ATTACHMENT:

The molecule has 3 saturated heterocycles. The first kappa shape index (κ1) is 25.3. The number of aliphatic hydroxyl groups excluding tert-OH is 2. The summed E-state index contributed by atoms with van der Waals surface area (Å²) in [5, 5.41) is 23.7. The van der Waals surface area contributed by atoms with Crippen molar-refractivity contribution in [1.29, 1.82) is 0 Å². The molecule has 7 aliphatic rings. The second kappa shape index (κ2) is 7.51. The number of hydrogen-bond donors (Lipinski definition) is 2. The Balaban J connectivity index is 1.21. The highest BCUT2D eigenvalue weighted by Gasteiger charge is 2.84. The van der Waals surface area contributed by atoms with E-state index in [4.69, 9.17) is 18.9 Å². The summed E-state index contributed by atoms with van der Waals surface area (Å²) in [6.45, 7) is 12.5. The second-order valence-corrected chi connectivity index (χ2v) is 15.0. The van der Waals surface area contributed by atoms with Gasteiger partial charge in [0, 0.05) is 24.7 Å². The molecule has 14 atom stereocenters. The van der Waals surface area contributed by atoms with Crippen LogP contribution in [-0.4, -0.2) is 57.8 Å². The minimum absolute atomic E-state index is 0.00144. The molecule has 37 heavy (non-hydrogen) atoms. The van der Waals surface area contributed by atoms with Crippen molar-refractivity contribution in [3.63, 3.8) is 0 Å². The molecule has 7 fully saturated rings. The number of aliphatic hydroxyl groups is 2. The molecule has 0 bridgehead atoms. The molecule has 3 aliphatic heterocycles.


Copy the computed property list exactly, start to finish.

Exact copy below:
The molecule has 3 saturated heterocycles. The first kappa shape index (κ1) is 25.3. The number of aliphatic hydroxyl groups excluding tert-OH is 2. The summed E-state index contributed by atoms with van der Waals surface area (Å²) in [5, 5.41) is 23.7. The van der Waals surface area contributed by atoms with Crippen molar-refractivity contribution in [1.29, 1.82) is 0 Å². The molecule has 7 aliphatic rings. The second kappa shape index (κ2) is 7.51. The number of hydrogen-bond donors (Lipinski definition) is 2. The Balaban J connectivity index is 1.21. The highest BCUT2D eigenvalue weighted by Gasteiger charge is 2.84. The van der Waals surface area contributed by atoms with E-state index in [4.69, 9.17) is 18.9 Å². The summed E-state index contributed by atoms with van der Waals surface area (Å²) in [6.45, 7) is 12.5. The second-order valence-corrected chi connectivity index (χ2v) is 15.0. The van der Waals surface area contributed by atoms with Gasteiger partial charge in [0, 0.05) is 24.7 Å². The molecule has 14 atom stereocenters. The van der Waals surface area contributed by atoms with Crippen LogP contribution in [-0.4, -0.2) is 57.8 Å². The minimum absolute atomic E-state index is 0.00144. The molecule has 37 heavy (non-hydrogen) atoms. The van der Waals surface area contributed by atoms with Crippen molar-refractivity contribution in [3.63, 3.8) is 0 Å². The molecule has 7 fully saturated rings. The number of aliphatic hydroxyl groups is 2. The molecule has 0 bridgehead atoms. The molecule has 3 aliphatic heterocycles.